• That you come across the first a psychological treatment, and so that focuses on helping you become more aware off how you feel, think and act and guide you to make changes in these areas so that you feel better and then you act and think in healthier ways.

  • And the second is medical treatment, which often uses medication to help you manage the symptoms and does use along site with psychological treatment.

  • Now there are downsides.

  • Getting help.

  • It cost you time money and someone might find out about it.

  • But you're making a winning position when you decide to get help, because it's avoiding the far worse costs and consequences if you get worse.

  • But more importantly, you're investing in yourself, your health and your potential, and the 2nd 1 for all of us here.

  • I want to encourage us to make a change.

  • Today, along with our theme, Let's start with yourself and your mental health.

  • So in the business of today's life, we're rushing from class to class.

  • We're working with meetings with setting up Tex talks They were working on thing 2 a.m. You know, this morning we so easily forget to check in with ourselves and to notice How am I doing?

  • So stop phones Now.

  • I know some of you are watching your phones now.

  • I can't see anything but a suspect, so just stop for a while.

  • Breathe right and listen.

  • Notice how your body you mind your emotions field like what's going on?

  • How's it doing?

  • Maybe it's not going so well.

  • And if you notice something is not going so well, I talked to a mental health professional.

  • Just a friendly chat.

  • Nothing serious.

  • Tell them what's going on, what doesn't feel quite right.

  • And then you can decide where the further care will be A benefit to you?

  • No, I also encourage you to do this at the first sign.

  • Something doesn't feel right.

  • There's a great analogy of mental health care to cancer care.

  • Women are encouraged to do regular self checks four lumps of to detect any early signs of breast cancer.

  • Men are also asked to do early checks to just discover any early science of what could be testicular cancer.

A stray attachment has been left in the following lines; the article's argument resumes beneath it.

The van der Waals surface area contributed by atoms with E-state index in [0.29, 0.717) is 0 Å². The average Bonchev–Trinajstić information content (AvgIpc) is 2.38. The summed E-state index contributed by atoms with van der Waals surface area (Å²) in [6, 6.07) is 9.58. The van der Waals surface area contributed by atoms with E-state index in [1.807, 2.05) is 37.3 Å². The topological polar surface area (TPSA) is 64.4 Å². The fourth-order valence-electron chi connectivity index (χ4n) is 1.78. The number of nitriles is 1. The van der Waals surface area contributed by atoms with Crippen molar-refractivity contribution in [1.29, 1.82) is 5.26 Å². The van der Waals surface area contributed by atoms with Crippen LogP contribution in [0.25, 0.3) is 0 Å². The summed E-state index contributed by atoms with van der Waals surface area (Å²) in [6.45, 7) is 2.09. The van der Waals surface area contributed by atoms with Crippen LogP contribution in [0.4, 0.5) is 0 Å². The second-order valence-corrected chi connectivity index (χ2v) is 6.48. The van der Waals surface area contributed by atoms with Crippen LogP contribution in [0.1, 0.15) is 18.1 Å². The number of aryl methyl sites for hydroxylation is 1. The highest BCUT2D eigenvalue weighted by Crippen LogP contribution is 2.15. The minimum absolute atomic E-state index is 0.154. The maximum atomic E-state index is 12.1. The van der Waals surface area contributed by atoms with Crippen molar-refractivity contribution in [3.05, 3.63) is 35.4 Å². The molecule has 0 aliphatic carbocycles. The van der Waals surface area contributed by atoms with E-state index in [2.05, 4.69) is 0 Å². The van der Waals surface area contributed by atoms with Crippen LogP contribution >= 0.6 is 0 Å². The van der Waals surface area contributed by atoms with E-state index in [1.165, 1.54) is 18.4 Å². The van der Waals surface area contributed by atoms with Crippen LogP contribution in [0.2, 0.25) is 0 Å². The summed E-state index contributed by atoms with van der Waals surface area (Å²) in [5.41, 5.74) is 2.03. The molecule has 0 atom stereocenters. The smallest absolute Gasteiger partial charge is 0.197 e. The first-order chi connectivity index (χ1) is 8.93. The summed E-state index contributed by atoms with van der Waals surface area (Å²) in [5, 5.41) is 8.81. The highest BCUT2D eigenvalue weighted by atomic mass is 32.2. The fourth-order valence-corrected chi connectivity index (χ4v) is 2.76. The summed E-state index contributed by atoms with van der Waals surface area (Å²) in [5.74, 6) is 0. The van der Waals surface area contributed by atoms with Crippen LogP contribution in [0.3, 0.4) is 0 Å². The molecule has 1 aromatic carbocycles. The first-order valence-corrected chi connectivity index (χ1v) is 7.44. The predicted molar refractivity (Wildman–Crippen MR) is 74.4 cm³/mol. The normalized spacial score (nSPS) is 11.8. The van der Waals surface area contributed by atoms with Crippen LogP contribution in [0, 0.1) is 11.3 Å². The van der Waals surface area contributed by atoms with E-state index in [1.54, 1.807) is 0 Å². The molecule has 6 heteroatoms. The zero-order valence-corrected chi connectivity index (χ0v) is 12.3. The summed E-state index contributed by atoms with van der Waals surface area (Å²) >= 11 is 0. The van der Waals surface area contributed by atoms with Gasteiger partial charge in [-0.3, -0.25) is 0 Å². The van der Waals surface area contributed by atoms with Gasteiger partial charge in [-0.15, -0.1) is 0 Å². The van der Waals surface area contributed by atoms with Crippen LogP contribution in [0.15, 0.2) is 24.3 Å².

• Why?

  • Because it's better to get well, didn't wait to get worse.

  • And so the same goes for mental health conditions, right?

  • But so maybe you have noticed a sign, but you push it away because you should be tough, because is your problem and you should handle it alone and you don't want to be weak.

  • But caring about the state of your mind and your feelings is not a weakness.

  • It is strength.

  • It's wisdom.

  • It's compassion for yourself.

  • And then from there extended the same wisdom and compassion to dose around you lecturers.

  • You might notice students who are struggling academically show compassion to them, you know, falling behind and maybe not coming to class, not doing well academically.

  • Our common signs off something's not quite right inside.

  • And maybe for the rest of us.

  • If you have friends of family members who maybe start acting differently a little bit more difficult to be around, show them compassion when you're in adult air on the side of compassion and why?

  • Because even though all of us are different on a much, much deeper level.

  • We're more alike that otherwise we have the same frailties.

  • Limitations.

  • We have the same strength, the same spirit.

  • We come from the same source to beneath mental health condition.

  • There is a part of that person, the essence off the person that remains untouched but a condition.

  • And if you look for it, you will find it and you can then relate to the person like just another human being.

  • So I asked you to join me, join us in relating to one another on that deeper level.

  • And if we do that when we start doing that, we would change together to be better people in a better society.

  • Thank you very much.

thank you all for coming here today to listen to me.

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A2 初級

スティグマを変えよう|Dr. Chua Sook Ning|TEDxUoNMalaysia (Change the Stigma | Dr. Chua Sook Ning | TEDxUoNMalaysia)

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    林宜悉 に公開 2021 年 01 月 14 日